Two child abuse bills pass OK House; State Representative speaks - KSWO 7News | Breaking News, Weather and Sports

Two child abuse bills pass OK House; State Representative speaks about personal abuse experience

OKLAHOMA CITY, OK (KWTV)- Rep. Kevin McDugle, R-Broken Arrow, shared his story as a victim of child abuse for the first time in an effort to help pass two bills that would give victims more time to come forward. Those bills to protect victims of crimes passed unanimously in the House today.

Before now, McDugle could count on one hand the number of people he told about his experience with his youth minister.

“Finally, one night, I got an invitation to go to his house and stay the night, like a lot of kids that always talked about going,” McDugle said. “He put me in his bed and put on some movies that we shouldn’t have watched and proceeded to think that he could touch me wherever he wanted to touch me and wanted me to touch him places.”

Up until he was elected into the Legislature last year, McDugle did not mention what happened.

“That one night, for me, took me 35 years to get to a point that I could actually openly talk about it,” he said. “I’m a Marine Corps veteran, a drill instructor, so it’s not a story that I wanted to tell.”

According to KWTV, Oklahomans have to report child abuse by the time they reach 31 years old if they want to press criminal charges, and they only have two years after the abuse to seek damages from their abuser. House Bill 1468 and House Bill 1470 change both those limits to the age of 45. The legislation also makes it a felony for anyone who falsely reports child abuse.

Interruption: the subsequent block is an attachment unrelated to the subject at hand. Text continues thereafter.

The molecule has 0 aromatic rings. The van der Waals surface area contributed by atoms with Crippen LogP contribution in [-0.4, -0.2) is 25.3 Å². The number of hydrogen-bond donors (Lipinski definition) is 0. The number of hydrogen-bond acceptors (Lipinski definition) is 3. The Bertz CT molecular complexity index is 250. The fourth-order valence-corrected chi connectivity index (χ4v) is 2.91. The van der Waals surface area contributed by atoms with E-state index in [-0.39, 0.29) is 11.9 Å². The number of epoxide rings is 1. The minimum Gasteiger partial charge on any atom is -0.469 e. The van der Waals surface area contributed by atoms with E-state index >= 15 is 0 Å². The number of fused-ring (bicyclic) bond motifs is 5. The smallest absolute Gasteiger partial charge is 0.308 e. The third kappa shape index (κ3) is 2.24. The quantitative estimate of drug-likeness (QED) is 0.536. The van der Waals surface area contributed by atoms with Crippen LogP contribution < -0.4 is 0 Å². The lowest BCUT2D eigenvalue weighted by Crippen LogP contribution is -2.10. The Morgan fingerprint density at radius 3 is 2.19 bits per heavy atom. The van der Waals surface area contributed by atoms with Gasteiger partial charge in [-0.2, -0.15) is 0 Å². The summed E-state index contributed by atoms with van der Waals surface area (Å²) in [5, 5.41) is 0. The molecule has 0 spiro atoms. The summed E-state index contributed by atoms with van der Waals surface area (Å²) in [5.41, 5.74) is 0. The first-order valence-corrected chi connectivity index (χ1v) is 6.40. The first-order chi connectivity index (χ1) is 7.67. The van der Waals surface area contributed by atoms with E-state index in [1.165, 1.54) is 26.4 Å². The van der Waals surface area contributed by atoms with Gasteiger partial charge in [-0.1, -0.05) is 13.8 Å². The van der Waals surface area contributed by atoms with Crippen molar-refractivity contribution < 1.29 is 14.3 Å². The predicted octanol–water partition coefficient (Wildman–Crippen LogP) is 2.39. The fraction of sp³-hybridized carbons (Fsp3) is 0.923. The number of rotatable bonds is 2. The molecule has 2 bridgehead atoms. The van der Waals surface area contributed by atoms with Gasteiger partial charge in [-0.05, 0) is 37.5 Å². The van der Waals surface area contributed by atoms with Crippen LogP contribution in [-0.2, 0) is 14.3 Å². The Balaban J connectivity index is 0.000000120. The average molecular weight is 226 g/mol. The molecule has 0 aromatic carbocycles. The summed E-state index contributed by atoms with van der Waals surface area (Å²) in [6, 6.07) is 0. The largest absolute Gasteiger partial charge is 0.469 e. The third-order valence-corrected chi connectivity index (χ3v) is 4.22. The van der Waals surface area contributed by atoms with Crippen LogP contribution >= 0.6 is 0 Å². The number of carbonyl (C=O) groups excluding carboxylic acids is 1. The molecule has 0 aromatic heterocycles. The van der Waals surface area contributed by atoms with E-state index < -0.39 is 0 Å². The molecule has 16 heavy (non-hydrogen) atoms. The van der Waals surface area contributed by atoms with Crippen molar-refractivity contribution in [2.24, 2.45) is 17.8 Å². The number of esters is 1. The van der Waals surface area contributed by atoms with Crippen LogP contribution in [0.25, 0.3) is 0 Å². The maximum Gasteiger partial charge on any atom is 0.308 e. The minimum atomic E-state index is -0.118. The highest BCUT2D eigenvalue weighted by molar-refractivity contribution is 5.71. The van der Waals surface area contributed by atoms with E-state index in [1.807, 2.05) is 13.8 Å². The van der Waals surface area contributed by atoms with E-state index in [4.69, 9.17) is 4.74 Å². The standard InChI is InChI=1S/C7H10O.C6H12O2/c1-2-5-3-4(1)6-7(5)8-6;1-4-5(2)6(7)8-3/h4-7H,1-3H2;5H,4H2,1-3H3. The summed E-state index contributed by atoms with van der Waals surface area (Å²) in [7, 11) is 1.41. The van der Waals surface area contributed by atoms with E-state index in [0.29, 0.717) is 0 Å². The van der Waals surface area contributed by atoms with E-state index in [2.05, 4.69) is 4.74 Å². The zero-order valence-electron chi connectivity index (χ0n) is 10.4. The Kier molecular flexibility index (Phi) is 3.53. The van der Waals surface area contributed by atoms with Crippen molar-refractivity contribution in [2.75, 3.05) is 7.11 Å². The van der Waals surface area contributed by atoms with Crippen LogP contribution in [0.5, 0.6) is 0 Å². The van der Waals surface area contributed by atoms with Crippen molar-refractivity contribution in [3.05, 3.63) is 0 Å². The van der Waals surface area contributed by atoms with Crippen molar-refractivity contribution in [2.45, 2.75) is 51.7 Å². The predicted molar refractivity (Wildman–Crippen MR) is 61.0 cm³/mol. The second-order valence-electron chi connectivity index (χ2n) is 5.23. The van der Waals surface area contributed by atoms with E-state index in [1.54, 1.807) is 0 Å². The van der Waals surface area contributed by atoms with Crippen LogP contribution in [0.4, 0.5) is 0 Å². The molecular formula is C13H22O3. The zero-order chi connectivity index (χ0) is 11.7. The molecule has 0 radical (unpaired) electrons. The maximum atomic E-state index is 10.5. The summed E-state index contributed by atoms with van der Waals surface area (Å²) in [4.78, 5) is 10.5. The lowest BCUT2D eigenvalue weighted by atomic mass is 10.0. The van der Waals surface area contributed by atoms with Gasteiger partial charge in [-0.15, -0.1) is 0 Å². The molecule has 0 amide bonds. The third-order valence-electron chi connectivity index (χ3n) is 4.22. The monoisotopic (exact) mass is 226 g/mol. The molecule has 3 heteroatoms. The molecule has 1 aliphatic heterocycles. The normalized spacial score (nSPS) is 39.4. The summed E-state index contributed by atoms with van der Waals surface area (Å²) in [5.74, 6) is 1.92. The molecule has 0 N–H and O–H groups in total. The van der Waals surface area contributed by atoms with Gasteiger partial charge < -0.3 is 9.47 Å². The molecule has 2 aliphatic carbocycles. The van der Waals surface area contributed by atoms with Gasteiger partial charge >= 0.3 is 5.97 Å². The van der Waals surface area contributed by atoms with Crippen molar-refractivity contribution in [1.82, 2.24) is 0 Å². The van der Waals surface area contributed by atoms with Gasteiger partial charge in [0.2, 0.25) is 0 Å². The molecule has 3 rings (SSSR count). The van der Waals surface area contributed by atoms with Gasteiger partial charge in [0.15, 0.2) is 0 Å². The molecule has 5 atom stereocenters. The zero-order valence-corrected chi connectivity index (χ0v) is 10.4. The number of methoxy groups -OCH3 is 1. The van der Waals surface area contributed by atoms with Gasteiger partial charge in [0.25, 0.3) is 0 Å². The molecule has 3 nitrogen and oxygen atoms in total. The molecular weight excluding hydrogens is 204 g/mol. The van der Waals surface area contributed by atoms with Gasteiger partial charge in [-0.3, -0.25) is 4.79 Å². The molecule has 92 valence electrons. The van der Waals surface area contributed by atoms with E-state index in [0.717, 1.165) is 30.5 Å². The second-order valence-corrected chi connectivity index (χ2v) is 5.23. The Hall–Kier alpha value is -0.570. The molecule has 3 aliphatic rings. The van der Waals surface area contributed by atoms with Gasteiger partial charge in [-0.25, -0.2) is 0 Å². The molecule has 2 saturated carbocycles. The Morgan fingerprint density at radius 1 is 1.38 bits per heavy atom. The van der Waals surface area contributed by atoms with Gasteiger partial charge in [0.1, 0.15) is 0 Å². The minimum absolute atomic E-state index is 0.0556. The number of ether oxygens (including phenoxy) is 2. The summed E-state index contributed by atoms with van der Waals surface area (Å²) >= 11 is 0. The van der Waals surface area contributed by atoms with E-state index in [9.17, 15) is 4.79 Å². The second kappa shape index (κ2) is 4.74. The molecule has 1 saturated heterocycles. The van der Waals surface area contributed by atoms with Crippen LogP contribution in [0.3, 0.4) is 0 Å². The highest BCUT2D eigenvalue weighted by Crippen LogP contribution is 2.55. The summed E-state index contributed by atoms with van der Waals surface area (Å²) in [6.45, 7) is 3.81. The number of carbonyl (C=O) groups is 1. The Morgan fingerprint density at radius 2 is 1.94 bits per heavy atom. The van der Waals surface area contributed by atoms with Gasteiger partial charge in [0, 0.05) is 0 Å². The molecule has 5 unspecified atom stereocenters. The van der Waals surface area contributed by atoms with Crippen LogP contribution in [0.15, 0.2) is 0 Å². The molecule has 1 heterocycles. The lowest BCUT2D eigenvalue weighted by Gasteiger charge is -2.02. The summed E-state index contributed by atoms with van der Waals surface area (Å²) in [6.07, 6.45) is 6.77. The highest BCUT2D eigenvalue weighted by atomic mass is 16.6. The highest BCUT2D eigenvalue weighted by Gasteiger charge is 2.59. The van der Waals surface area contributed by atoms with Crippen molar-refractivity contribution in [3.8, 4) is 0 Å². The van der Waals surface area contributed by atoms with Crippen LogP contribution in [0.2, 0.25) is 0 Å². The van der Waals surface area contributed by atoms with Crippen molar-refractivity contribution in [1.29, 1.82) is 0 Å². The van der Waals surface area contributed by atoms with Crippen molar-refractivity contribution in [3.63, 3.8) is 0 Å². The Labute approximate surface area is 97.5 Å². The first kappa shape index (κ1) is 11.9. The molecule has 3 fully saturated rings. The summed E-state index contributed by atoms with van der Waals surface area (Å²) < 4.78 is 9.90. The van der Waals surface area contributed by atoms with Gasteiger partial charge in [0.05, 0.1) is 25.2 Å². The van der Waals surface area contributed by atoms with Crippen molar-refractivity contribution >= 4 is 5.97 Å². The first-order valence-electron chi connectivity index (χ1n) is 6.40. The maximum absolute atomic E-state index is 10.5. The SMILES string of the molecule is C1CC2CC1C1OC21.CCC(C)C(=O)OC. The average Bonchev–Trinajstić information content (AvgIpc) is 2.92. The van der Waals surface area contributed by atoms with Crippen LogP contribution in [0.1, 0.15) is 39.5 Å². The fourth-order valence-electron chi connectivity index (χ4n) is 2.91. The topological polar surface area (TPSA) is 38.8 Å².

“Whether it’s a teacher taking advantage of a kid, a representative taking advantage of a kid, we have to do all we can to stand for that kid because I promise you that kid won’t be able to stand for themselves,” McDugle said.

House Bill 1468 creates the Hidden Predator Act which provides that the prosecution of rape, forcible sodomy and other related sex crimes must be commenced by the 45th birthday of the alleged victim. It also removes the requirement that the victim notify law enforcement within 12 years after the discovery of the crime. Any person who knowingly and willfully makes a false claim the person knows lacks factual foundation may be reported to local law enforcement for criminal investigation and, upon conviction, shall be guilty of a felony.

House Bill 1470 extends the statutes of limitation for alleged victims of childhood sexual abuse or exploitation by allowing them to sue for civil damages until their 45th birthday. The legislation also removes the requirement that evidence of the alleged abuse include both proof that the victim had psychologically repressed the memory of the facts upon which the claim was predicated and that there is corroborating evidence that the sexual abuse, exploitation or incest actually occurred.

Both bills will now head to the senate for consideration.

Information provided by KWTV. 

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